Cutting down & getting help
Many people cut down on, or stop, drinking alcohol as they get older.
But some people continue to drink heavily or drink more alcohol than they used to, sometimes at harmful levels. Reasons include:
- habits of drinking developed over a lifetime
- coping with loneliness, isolation, bereavement, relationship problems, anxiety, depression, insomnia, regrets or change
- loss of a partner, routine, status, friends, ability, memory, respect or social life
- more opportunities for drinking and socialising, such as more free time or changes in living circumstances and finances
- relief from boredom, trauma or pain.
If this is you, work out the effect that alcohol is having on you by cutting down for a while. Think about changes you’ve noticed. Check out what you’ve noticed about yourself with other people close to you.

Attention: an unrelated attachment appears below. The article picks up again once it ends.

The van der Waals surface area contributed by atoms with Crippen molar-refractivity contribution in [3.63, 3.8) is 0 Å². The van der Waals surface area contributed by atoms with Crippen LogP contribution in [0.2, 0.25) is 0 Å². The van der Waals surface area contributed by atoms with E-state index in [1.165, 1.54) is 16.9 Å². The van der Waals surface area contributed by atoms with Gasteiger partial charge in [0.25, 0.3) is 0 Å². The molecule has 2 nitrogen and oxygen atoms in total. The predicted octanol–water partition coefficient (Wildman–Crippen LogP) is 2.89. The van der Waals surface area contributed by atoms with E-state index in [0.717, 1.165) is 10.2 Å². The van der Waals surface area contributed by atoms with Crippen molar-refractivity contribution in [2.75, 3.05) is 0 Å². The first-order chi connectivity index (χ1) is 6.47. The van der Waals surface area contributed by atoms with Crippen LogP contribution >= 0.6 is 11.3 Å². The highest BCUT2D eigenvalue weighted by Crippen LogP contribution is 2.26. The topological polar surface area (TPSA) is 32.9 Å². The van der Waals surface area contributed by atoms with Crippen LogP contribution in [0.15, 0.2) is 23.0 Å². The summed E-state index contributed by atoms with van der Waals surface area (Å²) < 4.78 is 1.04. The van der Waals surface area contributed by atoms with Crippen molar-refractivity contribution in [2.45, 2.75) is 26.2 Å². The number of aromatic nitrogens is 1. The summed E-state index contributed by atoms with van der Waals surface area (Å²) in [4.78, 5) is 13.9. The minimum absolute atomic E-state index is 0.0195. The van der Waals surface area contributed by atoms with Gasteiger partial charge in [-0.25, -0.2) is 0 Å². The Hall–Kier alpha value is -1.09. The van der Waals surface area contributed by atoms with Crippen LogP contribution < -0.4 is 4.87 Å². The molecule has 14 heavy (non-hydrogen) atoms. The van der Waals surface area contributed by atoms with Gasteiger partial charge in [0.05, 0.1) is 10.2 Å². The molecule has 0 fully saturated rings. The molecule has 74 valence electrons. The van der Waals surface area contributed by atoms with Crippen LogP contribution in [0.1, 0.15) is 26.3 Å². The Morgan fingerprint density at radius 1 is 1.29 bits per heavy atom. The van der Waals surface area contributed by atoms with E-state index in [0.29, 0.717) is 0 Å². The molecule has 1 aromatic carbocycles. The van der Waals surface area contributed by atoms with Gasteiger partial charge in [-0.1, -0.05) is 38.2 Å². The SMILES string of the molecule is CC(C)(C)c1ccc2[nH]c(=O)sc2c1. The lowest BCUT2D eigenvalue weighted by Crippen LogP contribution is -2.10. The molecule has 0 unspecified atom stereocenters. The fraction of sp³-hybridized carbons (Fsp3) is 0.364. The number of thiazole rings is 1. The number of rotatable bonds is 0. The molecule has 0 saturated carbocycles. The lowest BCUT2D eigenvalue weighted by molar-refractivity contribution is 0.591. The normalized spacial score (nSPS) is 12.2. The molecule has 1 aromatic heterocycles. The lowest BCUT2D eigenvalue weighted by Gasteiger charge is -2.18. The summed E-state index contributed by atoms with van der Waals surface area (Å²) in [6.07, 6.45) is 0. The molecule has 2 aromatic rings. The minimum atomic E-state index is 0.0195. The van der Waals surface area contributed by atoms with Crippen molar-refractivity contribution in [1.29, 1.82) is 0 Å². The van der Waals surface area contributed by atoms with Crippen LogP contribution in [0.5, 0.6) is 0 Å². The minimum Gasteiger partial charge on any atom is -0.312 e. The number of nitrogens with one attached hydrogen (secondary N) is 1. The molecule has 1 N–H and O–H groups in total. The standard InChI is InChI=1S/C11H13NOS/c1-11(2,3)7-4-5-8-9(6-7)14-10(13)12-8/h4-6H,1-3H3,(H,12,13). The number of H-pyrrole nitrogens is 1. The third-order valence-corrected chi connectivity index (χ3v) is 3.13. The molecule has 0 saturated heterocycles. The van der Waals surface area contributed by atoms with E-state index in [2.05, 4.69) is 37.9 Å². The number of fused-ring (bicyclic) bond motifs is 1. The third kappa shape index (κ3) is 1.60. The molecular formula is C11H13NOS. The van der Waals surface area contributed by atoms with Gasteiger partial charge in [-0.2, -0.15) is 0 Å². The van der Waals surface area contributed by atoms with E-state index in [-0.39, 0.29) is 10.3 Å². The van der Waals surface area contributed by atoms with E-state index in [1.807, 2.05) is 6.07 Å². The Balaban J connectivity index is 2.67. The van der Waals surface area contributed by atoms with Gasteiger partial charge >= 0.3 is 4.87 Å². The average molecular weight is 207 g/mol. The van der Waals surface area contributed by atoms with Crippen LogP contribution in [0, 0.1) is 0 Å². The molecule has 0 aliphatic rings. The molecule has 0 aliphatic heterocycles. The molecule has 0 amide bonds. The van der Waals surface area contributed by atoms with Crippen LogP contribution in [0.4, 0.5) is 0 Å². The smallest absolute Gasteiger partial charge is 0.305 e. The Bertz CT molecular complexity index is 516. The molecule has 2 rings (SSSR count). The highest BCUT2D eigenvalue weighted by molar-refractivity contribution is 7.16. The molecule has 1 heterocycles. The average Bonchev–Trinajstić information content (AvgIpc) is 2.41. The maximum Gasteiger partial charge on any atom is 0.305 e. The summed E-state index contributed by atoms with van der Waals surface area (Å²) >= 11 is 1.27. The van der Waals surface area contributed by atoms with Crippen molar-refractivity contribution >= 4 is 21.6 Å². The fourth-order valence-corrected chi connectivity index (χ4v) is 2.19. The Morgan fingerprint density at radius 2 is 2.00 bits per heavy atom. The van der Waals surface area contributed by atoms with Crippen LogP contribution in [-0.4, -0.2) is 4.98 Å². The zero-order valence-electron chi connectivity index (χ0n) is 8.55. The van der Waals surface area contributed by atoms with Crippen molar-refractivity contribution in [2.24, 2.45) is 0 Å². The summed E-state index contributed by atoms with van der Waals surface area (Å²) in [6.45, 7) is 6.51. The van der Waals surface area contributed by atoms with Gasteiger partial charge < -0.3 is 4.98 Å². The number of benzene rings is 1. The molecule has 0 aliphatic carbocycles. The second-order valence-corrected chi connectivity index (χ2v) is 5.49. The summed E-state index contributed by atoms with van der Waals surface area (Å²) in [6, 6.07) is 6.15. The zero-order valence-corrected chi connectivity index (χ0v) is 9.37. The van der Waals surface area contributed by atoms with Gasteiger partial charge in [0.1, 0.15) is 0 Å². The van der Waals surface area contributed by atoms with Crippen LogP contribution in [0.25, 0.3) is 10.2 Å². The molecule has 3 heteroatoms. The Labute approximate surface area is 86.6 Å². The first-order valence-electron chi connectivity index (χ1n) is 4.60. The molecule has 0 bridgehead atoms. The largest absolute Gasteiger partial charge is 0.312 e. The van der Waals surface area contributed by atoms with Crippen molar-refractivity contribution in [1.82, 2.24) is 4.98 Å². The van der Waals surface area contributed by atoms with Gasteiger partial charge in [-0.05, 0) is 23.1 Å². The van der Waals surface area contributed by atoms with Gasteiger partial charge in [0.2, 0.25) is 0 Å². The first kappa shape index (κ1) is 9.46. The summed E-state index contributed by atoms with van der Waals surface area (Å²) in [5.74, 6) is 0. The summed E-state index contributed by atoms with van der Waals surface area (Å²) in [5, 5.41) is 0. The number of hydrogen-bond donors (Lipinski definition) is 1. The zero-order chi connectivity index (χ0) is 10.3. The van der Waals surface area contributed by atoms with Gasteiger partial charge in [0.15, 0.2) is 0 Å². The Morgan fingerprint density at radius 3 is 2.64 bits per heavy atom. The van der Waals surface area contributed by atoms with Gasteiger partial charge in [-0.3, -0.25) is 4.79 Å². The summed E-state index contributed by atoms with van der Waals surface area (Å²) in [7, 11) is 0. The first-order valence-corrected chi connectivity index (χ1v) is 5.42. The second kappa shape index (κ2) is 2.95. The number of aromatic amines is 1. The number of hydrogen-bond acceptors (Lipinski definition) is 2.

Changing your drinking habits can be hard but it is never too late. Here are some ideas that could help:
- Set yourself a limit and stick to it.
- Drink alcohol only with food (food helps the body to deal with alcohol).
- Alternate between non-alcoholic and alcoholic drinks.
- Try having a warm drink, rather than an alcoholic one, to help you sleep.
- Ask your family/whānau and friends to support you. Spending time with people you enjoy can help.
Where to get help
Talk to your doctor or another health professional if you’re having trouble stopping or cutting back.
Your doctor may refer you to an alcohol treatment service or to another health or social service that can help you. Some treatment services cater just for older people.
You can also call the Alcohol Drug Helpline for free on 0800 787 797 (or call the Māori line – 0800 787 798 or Pasifika line – 0800 787 799), visit their website, or free txt 8681.
You can get information and self-help material, confidential advice and a referral to a local alcohol treatment service.